Obviate.io

To anticipate and prevent

June 23, 2020

Reflections on WWDC 2020

Yesterday was the keynote for WWDC 2020, the yearly Apple developer conference. While nothing in the keynote was that surprising, there were some interesting tidbits which signal solid direction in the way Apple is advancing. One of the most interesting “experiments” will be the long awaited convergence of mobile, tablet, & computing platforms.

May 13, 2020

The World Isn't Ending ... but it is changing

Rarely have I written here about the greater geopolitical state of the world. The few times that something has come up in that vaguely political area, it’s been specifically related to technology. However, COVID-19 is changing our world at a rate unlike anything we’ve seen in our lifetimes. It’s certainly making life “interesting” in ways I think most of us would prefer we not deal with. Even though this charge is hard it is not the end of the world (though sometimes it may feel like it).

February 19, 2020

Introducing pyLegLight – A Python module for the Elgato Key Lights

At work, I’ve been spending more time on video calls with our Eastern European office. In order for it to be a reasonable time of day for the team, my calls are either very early in the morning or very late at night. To make sure that both sides get the most out of the limited time we have in the calls, I want the call quality to be the highest possible. That means a clean background, a Logitech C920S HD Pro Webcam and lighting — specifically two Elgato Key Light panels. The panels work super well, perhaps I’ll review them another time, but my first interest was how I can control these lights (which operate over wifi) in a programmatic fashion. Queue some basic reverse engineering and Python — Enter pyLegLight!

February 13, 2020

Obviate.io v3: Now on Hugo Static Site Generator

After a lengthy run of using Wordpress and a fair amount of time with basically no posts, I wanted to start the new year off right by bringing the blog back to some semblance of it’s former glory. Unfortunately that meant grappling with a wildly newer version of Wordpress with an editor that had changed significantly. Change isn’t bad, but these changes got in the way of it’s own core function: writing. So I’ve spent the last few weeks endeavouring to fix this problem in the only way I know how… burn it to the ground (and rebuild it using a static site generator).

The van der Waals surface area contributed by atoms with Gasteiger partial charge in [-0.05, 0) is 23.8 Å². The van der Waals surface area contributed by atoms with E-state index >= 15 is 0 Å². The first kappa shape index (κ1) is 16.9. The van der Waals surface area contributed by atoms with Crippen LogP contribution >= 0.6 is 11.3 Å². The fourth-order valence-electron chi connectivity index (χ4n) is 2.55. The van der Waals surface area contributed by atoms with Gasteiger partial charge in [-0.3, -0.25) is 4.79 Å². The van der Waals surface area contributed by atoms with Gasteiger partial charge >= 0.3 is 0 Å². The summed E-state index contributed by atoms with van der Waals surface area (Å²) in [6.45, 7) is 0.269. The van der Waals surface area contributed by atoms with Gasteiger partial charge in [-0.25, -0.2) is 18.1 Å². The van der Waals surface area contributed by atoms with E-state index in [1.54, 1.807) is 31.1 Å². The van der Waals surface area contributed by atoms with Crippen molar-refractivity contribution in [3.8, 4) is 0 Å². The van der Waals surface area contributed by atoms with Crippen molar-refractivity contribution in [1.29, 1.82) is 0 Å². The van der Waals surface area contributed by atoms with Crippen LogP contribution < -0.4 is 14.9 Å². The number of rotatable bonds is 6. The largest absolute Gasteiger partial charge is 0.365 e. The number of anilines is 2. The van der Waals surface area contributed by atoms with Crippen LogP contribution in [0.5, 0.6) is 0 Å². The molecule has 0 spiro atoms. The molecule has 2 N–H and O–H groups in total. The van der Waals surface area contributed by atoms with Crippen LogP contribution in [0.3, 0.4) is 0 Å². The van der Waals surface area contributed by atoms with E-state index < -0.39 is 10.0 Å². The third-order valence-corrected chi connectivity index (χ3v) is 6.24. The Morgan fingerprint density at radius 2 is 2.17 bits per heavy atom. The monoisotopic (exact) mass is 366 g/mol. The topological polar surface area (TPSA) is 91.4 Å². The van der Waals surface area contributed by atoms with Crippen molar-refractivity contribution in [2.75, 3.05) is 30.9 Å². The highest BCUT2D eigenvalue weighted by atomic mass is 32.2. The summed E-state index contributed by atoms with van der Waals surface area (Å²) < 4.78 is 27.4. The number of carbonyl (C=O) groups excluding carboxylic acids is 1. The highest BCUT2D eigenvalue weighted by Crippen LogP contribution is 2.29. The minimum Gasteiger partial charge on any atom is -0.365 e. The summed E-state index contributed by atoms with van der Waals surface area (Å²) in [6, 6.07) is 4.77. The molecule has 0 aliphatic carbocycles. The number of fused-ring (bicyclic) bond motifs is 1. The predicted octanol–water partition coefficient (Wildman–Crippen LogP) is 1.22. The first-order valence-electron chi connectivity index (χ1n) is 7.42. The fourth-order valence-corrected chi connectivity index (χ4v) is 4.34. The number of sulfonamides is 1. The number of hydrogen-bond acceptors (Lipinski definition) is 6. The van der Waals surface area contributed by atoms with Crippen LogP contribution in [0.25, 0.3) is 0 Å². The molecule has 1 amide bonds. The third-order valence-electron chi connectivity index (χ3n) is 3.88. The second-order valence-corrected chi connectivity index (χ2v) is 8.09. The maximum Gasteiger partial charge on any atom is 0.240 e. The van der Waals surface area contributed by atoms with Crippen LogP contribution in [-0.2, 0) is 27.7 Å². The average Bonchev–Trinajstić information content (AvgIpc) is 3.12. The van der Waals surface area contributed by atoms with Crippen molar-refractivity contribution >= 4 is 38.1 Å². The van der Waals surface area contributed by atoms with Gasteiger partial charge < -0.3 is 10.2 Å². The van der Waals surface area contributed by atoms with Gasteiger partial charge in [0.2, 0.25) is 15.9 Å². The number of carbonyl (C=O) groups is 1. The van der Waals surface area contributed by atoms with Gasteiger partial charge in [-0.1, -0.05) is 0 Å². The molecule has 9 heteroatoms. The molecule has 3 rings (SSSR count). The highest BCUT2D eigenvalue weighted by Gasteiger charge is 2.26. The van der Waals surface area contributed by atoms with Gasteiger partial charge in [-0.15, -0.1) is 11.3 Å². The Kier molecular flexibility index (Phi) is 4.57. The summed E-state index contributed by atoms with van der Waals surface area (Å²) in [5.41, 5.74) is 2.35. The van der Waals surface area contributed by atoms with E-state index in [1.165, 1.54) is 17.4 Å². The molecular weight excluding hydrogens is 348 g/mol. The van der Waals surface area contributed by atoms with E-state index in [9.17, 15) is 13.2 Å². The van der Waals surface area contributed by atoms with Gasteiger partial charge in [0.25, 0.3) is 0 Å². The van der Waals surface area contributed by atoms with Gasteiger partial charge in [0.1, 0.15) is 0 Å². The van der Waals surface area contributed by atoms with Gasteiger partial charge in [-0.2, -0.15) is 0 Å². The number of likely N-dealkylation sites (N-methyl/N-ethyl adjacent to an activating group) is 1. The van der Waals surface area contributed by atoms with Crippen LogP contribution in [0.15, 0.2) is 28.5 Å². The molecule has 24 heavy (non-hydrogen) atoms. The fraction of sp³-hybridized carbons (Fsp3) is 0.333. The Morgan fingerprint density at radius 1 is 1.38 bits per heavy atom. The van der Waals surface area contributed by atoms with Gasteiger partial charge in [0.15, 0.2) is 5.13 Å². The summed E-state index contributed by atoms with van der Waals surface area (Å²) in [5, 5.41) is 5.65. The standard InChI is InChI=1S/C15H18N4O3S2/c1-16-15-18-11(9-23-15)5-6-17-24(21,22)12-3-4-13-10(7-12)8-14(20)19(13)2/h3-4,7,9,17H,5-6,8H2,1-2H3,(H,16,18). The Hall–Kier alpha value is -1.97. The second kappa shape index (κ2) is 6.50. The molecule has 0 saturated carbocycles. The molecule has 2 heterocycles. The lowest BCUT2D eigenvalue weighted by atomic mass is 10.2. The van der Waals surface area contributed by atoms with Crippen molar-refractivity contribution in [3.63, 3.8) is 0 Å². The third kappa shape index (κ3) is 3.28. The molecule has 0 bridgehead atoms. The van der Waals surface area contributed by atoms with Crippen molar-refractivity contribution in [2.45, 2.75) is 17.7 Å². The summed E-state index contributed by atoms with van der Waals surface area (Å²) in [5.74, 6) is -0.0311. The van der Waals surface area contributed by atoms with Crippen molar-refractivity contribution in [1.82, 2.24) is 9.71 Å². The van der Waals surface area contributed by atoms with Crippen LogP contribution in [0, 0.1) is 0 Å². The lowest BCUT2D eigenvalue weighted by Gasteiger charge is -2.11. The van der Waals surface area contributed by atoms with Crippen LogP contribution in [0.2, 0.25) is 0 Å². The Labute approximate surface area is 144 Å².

November 25, 2019

Hex Editing Pokémon Sword to Change My Stupid Jersey Number

Hello fellow Pokémon fans, tech enthusiasts, and people looking to do silly stuff! From the same person who brought you the MFA phone: Stupid video game decisions and solutions. When the new Pokémon Sword and Shield games arrived on the Switch a couple weeks ago, I was as excited as a kid on Christmas. A new adventure with the childhood formula of capturing dangerous creatures in little balls of magic and having them fight to the d… Knockout.
February 26, 2018

Video Tutorial: How NOT to package your ESP8266 & BME280

Continuing our series from last week, we’re going to package up the Wemos D1 Mini and the BME280 Environmental sensor on a perfboard, with batteries. Or at least that was the plan until we ran into a software bug… which could have been fixed. Until… well, watch the video and count how many ways this project didn’t go according to plan. If you agree that #LearningIsEducation please leave a like or subscribe!

February 20, 2018

Video Tutorial: BME820 Environmental Sensor and MQTT under Micropython

This week we’re starting to make our Micropython powered Wemos D1 truly useful with a sensor and data collection. We’ll wire up a BME280 sensor which measures temperature, humidity and air pressure. After we know it works, we’ll use Wifi and MQTT to send the data to a website for viewing.

February 5, 2018

Video Tutorial: Writing code onto Micropython Wemos D1 using Ampy

Last week we covered how to flash Micropython onto an ESP8266 (Wemos D1 Mini) but we had to type our code into the REPL by hand. That’s not terribly useful for a real world project, so this week we learn how to upload code and make it run on boot. We’ll be using a tool called Ampy, by Adafruit, since the Micropython world is a little immature.

January 29, 2018

Video Tutorial: Flashing Micropython on a Wemos D1 Mini

Welcome to Episodes #01 of the new Obviate.io video series where we’ll be flashing Micropython 1.9.3 onto a Wemos D1 Mini ( ESP8266 ) development board using Apple macOS.